Claiming that the Narendra Modi government’s move to increase the FDI cap in insurance to 49 per cent signifies its “eagerness to appease international finance capital and its commitment to pursue neoliberal policies”, the CPM’s People’s Democracy says that it seems the Congress will have “no hesitation in supporting this measure in Parliament.”
“The well-worn arguments for more FDI in insurance are being trotted out, that it will bring more capital in the sector for expansion, that it will increase penetration of insurance cover among the people and that it will create more jobs. These can be easily countered,” says an editorial. “India’s life insurance sector was nationalised in 1956 after a series of failures and scandals in the private insurance companies. We are going back to those days. The risk of the entry of profit-seeking foreign companies, investing in high-risk ventures and jeopardising the savings and interests of the people is real,” it adds. The editorial goes on to claim that the “struggle against financial sector liberalisation” is an “important area of struggle against the neoliberal regime” and that these policies are against the “interests of the people and national sovereignty”.
“This cannot be a struggle of the insurance sector employees alone. The entire trade union movement and the Left and democratic forces should take up this fight. Both inside Parliament and more importantly outside, there should be a strong protest movement against the impending amendment bill,” the editorial concludes.
Talking about US Secretary of State John Kerry’s recent visit, the CPI’s New Age says that American capitalists will now try “to extract their pound of flesh from the new dispensation”, since they played no “mean role in projecting Narendra Modi as the man who will not only take India out of the red but also play ‘crucial role’ in resolving the global economic crisis.”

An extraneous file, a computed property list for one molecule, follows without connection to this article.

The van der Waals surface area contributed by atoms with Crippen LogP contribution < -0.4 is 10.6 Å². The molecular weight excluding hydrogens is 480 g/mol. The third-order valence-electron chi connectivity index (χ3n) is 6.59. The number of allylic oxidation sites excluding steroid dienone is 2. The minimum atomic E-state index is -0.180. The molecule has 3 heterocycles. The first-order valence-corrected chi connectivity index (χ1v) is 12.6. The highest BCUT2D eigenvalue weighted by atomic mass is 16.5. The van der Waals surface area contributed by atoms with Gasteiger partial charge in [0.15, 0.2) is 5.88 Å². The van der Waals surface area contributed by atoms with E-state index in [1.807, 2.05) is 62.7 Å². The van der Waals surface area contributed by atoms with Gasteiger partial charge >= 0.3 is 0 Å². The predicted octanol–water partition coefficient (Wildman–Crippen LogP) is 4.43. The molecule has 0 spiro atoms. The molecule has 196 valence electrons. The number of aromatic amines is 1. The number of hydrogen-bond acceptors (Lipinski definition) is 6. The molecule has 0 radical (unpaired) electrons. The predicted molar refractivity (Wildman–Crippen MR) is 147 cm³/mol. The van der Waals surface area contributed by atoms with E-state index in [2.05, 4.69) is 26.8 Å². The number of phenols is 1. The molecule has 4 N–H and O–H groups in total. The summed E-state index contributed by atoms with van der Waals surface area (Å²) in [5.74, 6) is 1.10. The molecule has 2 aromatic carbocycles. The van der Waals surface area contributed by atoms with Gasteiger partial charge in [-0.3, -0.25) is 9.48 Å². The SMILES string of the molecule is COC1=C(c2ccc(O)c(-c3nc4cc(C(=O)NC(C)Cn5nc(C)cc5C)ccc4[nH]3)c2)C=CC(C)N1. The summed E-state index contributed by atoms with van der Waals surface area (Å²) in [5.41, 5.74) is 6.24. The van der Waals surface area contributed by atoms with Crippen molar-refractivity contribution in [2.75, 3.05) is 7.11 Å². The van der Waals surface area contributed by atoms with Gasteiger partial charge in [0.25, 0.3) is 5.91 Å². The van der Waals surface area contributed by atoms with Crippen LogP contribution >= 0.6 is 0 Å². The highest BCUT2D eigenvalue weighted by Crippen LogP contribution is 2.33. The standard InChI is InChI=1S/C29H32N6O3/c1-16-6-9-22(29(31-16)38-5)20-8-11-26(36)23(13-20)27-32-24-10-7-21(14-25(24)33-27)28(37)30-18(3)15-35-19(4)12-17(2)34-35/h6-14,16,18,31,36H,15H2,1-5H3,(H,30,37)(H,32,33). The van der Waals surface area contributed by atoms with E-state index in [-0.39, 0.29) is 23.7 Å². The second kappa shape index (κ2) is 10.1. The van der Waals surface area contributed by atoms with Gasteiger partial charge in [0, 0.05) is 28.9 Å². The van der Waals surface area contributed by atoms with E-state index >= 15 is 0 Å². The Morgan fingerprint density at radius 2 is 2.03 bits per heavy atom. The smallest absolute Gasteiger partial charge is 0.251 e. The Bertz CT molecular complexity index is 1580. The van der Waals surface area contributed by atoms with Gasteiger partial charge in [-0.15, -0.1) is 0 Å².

“Kerry has not included several other items of the American charter of demands, but the other officials accompanying him have listed them clearly. The items… include demands to drop the nuclear liability clause… urgent conclusion of agreements on purchase of defence goods from America to revive their military-industrial complex that has been badly hit by the global meltdown…” the editorial explains. “One cannot be opposed to the concept of [a] strategic partnership among the two nations in the present international perspective, but it cannot be a unilateral or limited affair… Any undue concession and surrender to American pressure will have far-reaching consequences on India’s foreign policy, the only subject on which there had been broad national consensus,” it adds.
The latest issue of the CPI(ML)’s ML Update says that although the Modi government has been in power for a very short time, one can see the “disturbing signs of saffron forces downgrading the quality of schooling, higher education and research.”
“The appointment of Y. Sudershan Rao as chief of the Indian Council of Historical Research is the first signal that the government is allowing saffron ideology rather than academic worth be the criterion for heading academic institutions,” it claims, also citing the recent example of Supreme Court’s Justice Dave’s pronouncement that he would make the Gita and Mahabharat compulsory in schools. “This justification of a Brahminical hierarchy that epitomises discrimination is nothing new for Sanghideology,” it adds.
Compiled by Ruhi Tewari